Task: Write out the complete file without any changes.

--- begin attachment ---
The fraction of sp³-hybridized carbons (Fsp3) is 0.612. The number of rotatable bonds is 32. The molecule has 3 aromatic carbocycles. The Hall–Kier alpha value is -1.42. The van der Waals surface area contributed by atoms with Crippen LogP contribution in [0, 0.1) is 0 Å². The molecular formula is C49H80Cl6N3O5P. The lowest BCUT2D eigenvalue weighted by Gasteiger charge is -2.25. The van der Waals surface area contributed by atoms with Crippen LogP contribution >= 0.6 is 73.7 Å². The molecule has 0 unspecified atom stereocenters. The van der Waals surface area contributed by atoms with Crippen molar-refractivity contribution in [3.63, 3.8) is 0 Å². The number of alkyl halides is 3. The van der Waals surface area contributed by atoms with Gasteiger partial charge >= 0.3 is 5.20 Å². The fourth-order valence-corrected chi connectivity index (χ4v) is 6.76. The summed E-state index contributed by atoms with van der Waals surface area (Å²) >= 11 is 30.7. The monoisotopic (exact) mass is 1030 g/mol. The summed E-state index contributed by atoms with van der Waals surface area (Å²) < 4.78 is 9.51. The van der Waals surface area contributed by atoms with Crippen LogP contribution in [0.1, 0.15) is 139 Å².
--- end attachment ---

The fraction of sp³-hybridized carbons (Fsp3) is 0.612. The number of rotatable bonds is 32. The molecule has 3 aromatic carbocycles. The Hall–Kier alpha value is -1.42. The van der Waals surface area contributed by atoms with Crippen LogP contribution in [0, 0.1) is 0 Å². The molecular formula is C49H80Cl6N3O5P. The lowest BCUT2D eigenvalue weighted by Gasteiger charge is -2.25. The van der Waals surface area contributed by atoms with Crippen LogP contribution >= 0.6 is 73.7 Å². The molecule has 0 unspecified atom stereocenters. The van der Waals surface area contributed by atoms with Crippen molar-refractivity contribution in [3.63, 3.8) is 0 Å². The number of alkyl halides is 3. The van der Waals surface area contributed by atoms with Gasteiger partial charge >= 0.3 is 5.20 Å². The fourth-order valence-corrected chi connectivity index (χ4v) is 6.76. The summed E-state index contributed by atoms with van der Waals surface area (Å²) >= 11 is 30.7. The monoisotopic (exact) mass is 1030 g/mol. The summed E-state index contributed by atoms with van der Waals surface area (Å²) < 4.78 is 9.51. The van der Waals surface area contributed by atoms with Crippen LogP contribution in [0.1, 0.15) is 139 Å².